In a decision that had generally been expected, but certainly was not a sure thing, the Supreme Court ruled that efforts by both Harvard and the University of North Carolina to use race as a determining factor in granting admissions were prohibited by the Equal Protections Clause of the Fourteenth Amendment. The decision split along the traditional ideological lines with the six Republican nominees in the majority and the three Democrat nominees in the minority. Associate Justice Ketanji Brown Jackson did not take part in the Harvard decision, recusing herself since she had previously served on the Harvard Board of Overseers.

One interesting aspect of this case is that it provided the public with a chance to peek under the hood of the Harvard admissions process. In the majority ruling, Chief Justice John Roberts described it as so:

At Harvard, each application for admission is initially screened by a “first reader,” who assigns a numerical score in each of six categories: academic, extracurricular, athletic, school support, personal, and overall. For the “overall” category — a composite of the five other ratings — a first reader can and does consider the applicant’s race. Harvard’s admissions subcommittees then review all applications from a particular geographic area. These regional subcommittees make recommendations to the full admissions committee, and they take an applicant’s race into account. When the 40-member full admissions committee begins its deliberations, it discusses the relative breakdown of applicants by race. The goal of the process, according to Harvard’s director of admissions, is ensuring there is no “dramatic drop-off” in minority admissions from the prior class. An applicant receiving a majority of the full committee’s votes is tentatively accepted for admission. At the end of this process, the racial composition of the tentative applicant pool is disclosed to the committee. The last stage of Harvard’s admissions process, called the “lop,” winnows the list of tentatively admitted students to arrive at the final class. Applicants that Harvard considers cutting at this stage are placed on the “lop list,” which contains only four pieces of information: legacy status, recruited athlete status, financial aid eligibility, and race. In the Harvard admissions process, “race is a determinative tip for” a significant percentage “of all admitted African American and Hispanic applicants.”

UNC has a similar screening process, with the applicant’s race being one of the earliest factors in the initial evaluation rather than as a secondary benefit used to supplement an otherwise qualified applicant’s case for admission.

The Chief Justice then outlines the long history of racial discrimination in the Reconstruction era and beyond, especially as to how it pertained to education. His narrative tells the story about ongoing attempts to end racial discrimination, and concludes strongly, echoing his famous dictum that “the way to stop discrimination on the basis of race is to stop discriminating on the basis of race”:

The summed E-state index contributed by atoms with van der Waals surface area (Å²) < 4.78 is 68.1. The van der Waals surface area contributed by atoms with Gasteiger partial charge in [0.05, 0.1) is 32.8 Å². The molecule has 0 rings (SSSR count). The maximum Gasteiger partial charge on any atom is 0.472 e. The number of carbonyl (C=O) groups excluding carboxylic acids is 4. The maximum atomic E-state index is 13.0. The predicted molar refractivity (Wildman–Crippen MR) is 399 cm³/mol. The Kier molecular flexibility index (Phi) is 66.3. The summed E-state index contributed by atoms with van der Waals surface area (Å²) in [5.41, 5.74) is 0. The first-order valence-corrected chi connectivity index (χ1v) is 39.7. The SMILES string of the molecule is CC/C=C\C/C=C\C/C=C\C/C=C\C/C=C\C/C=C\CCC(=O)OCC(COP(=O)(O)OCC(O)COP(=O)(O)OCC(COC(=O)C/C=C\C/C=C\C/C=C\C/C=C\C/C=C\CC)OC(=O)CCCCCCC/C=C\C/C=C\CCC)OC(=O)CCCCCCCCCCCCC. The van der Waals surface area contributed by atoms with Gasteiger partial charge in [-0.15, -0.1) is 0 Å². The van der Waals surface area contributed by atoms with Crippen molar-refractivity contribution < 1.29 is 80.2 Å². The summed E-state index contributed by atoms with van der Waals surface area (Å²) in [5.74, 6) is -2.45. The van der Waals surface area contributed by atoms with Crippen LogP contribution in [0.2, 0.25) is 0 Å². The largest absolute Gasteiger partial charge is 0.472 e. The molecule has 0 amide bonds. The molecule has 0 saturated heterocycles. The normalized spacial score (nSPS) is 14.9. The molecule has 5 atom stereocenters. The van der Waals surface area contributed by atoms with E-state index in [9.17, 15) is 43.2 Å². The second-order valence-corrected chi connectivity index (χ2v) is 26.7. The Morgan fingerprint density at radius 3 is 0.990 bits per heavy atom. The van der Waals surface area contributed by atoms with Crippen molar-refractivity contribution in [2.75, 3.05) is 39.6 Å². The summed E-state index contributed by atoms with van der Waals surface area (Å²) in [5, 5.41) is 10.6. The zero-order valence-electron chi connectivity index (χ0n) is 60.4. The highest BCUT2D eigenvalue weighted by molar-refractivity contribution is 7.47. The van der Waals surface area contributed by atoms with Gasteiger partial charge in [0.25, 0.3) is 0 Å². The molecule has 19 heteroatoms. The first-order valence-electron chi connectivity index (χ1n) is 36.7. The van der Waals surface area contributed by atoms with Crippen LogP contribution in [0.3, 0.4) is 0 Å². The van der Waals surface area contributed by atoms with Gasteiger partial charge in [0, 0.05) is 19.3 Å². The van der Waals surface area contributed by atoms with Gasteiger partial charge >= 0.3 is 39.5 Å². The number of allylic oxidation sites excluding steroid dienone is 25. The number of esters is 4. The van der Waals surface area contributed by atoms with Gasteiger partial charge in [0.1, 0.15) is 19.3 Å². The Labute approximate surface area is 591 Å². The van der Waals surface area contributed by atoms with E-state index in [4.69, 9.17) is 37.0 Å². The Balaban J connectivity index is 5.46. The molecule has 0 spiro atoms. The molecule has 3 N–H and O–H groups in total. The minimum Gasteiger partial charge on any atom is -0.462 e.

Eliminating racial discrimination means eliminating all of it. Accordingly, the Court has held that the Equal Protection Clause applies “without regard to any differences of race, of color, or of nationality” — it is “universal in [its] application.” For “[t]he guarantee of equal protection cannot mean one thing when applied to one individual and something else when applied to a person of another color.”

I removed the citations in the above paragraph, but the last quote is from the majority decision in the 1978 Supreme Court case Regents of University of California v. Bakke in which hard quotas for minority student admissions were outlawed. And the Chief Justice’s final conclusion gets straight to the heart of the matter in a clear and understandable way:

Because Harvard’s and UNC’s admissions programs lack sufficiently focused and measurable objectives warranting the use of race, unavoidably employ race in a negative manner, involve racial stereotyping, and lack meaningful end points, those admissions programs cannot be reconciled with the guarantees of the Equal Protection Clause. At the same time, nothing prohibits universities from considering an applicant’s discussion of how race affected the applicant’s life, so long as that discussion is concretely tied to a quality of character or unique ability that the particular applicant can contribute to the university. Many universities have for too long wrongly concluded that the touchstone of an individual’s identity is not challenges bested, skills built, or lessons learned, but the color of their skin. This Nation’s constitutional history does not tolerate that choice.

I don’t really have the time or inclination this morning to slog through the dissents from the left-wing justices, so if anyone wants to take on that task it would be a great addition to the comments section.